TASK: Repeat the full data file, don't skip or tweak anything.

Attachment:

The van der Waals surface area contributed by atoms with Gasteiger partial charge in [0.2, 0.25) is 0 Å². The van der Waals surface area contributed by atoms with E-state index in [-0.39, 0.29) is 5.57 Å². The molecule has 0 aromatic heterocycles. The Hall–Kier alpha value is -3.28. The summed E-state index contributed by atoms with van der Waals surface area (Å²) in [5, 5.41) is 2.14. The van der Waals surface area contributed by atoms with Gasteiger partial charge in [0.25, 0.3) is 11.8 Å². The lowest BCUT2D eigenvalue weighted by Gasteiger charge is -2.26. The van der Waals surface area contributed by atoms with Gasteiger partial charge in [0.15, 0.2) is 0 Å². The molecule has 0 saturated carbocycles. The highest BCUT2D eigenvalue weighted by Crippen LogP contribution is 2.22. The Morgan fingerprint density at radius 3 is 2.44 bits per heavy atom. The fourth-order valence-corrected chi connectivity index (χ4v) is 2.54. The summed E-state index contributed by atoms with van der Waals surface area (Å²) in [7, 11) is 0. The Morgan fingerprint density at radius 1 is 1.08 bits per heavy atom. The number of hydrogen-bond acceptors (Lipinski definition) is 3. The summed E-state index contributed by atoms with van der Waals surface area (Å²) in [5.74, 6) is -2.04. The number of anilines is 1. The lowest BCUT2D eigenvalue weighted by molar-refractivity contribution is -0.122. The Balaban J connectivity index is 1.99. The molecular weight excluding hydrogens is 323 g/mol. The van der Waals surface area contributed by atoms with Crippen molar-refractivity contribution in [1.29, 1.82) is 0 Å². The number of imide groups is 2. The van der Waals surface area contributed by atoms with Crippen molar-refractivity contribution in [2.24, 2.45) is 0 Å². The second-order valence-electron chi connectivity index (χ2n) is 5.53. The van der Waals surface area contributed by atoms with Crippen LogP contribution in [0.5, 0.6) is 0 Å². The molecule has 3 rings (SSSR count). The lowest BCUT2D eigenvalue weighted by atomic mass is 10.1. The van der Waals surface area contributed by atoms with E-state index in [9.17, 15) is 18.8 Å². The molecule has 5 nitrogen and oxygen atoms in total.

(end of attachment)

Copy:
The van der Waals surface area contributed by atoms with Gasteiger partial charge in [0.2, 0.25) is 0 Å². The van der Waals surface area contributed by atoms with E-state index in [-0.39, 0.29) is 5.57 Å². The molecule has 0 aromatic heterocycles. The Hall–Kier alpha value is -3.28. The summed E-state index contributed by atoms with van der Waals surface area (Å²) in [5, 5.41) is 2.14. The van der Waals surface area contributed by atoms with Gasteiger partial charge in [0.25, 0.3) is 11.8 Å². The lowest BCUT2D eigenvalue weighted by Gasteiger charge is -2.26. The van der Waals surface area contributed by atoms with Gasteiger partial charge in [0.15, 0.2) is 0 Å². The molecule has 0 saturated carbocycles. The highest BCUT2D eigenvalue weighted by Crippen LogP contribution is 2.22. The Morgan fingerprint density at radius 3 is 2.44 bits per heavy atom. The fourth-order valence-corrected chi connectivity index (χ4v) is 2.54. The summed E-state index contributed by atoms with van der Waals surface area (Å²) in [7, 11) is 0. The Morgan fingerprint density at radius 1 is 1.08 bits per heavy atom. The number of hydrogen-bond acceptors (Lipinski definition) is 3. The summed E-state index contributed by atoms with van der Waals surface area (Å²) in [5.74, 6) is -2.04. The number of anilines is 1. The lowest BCUT2D eigenvalue weighted by molar-refractivity contribution is -0.122. The Balaban J connectivity index is 1.99. The molecular weight excluding hydrogens is 323 g/mol. The van der Waals surface area contributed by atoms with Crippen molar-refractivity contribution in [1.29, 1.82) is 0 Å². The number of imide groups is 2. The van der Waals surface area contributed by atoms with Crippen molar-refractivity contribution in [2.24, 2.45) is 0 Å². The second-order valence-electron chi connectivity index (χ2n) is 5.53. The van der Waals surface area contributed by atoms with Crippen LogP contribution in [0.5, 0.6) is 0 Å². The molecule has 3 rings (SSSR count). The lowest BCUT2D eigenvalue weighted by atomic mass is 10.1. The van der Waals surface area contributed by atoms with E-state index in [9.17, 15) is 18.8 Å². The molecule has 5 nitrogen and oxygen atoms in total.